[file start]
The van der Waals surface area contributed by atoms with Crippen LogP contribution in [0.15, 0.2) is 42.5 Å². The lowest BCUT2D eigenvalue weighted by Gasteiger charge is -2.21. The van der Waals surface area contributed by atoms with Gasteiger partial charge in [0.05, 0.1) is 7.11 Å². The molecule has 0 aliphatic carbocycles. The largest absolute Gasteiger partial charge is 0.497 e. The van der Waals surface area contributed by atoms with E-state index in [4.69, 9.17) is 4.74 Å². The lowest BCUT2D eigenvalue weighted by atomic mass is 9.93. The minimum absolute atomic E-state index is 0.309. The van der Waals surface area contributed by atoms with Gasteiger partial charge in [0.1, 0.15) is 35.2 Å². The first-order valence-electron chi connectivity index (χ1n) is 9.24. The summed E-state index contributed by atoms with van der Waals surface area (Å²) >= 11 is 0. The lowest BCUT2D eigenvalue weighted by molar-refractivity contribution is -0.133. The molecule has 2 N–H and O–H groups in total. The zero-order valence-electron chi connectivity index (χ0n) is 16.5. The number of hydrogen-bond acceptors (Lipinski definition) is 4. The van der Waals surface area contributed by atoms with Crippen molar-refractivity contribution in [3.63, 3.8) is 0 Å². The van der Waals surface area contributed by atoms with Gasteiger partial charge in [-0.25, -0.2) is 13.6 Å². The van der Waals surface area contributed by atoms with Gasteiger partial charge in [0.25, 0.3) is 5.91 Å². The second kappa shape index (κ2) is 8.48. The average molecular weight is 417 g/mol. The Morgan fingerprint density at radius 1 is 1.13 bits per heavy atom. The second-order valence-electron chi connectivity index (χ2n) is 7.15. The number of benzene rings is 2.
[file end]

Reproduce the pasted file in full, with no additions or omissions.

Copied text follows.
The van der Waals surface area contributed by atoms with Crippen LogP contribution in [0.15, 0.2) is 42.5 Å². The lowest BCUT2D eigenvalue weighted by Gasteiger charge is -2.21. The van der Waals surface area contributed by atoms with Gasteiger partial charge in [0.05, 0.1) is 7.11 Å². The molecule has 0 aliphatic carbocycles. The largest absolute Gasteiger partial charge is 0.497 e. The van der Waals surface area contributed by atoms with E-state index in [4.69, 9.17) is 4.74 Å². The lowest BCUT2D eigenvalue weighted by atomic mass is 9.93. The minimum absolute atomic E-state index is 0.309. The van der Waals surface area contributed by atoms with Gasteiger partial charge in [0.1, 0.15) is 35.2 Å². The first-order valence-electron chi connectivity index (χ1n) is 9.24. The summed E-state index contributed by atoms with van der Waals surface area (Å²) >= 11 is 0. The lowest BCUT2D eigenvalue weighted by molar-refractivity contribution is -0.133. The molecule has 2 N–H and O–H groups in total. The zero-order valence-electron chi connectivity index (χ0n) is 16.5. The number of hydrogen-bond acceptors (Lipinski definition) is 4. The van der Waals surface area contributed by atoms with Crippen molar-refractivity contribution in [3.63, 3.8) is 0 Å². The van der Waals surface area contributed by atoms with Gasteiger partial charge in [-0.25, -0.2) is 13.6 Å². The van der Waals surface area contributed by atoms with Gasteiger partial charge in [0.25, 0.3) is 5.91 Å². The second kappa shape index (κ2) is 8.48. The average molecular weight is 417 g/mol. The Morgan fingerprint density at radius 1 is 1.13 bits per heavy atom. The second-order valence-electron chi connectivity index (χ2n) is 7.15. The number of benzene rings is 2.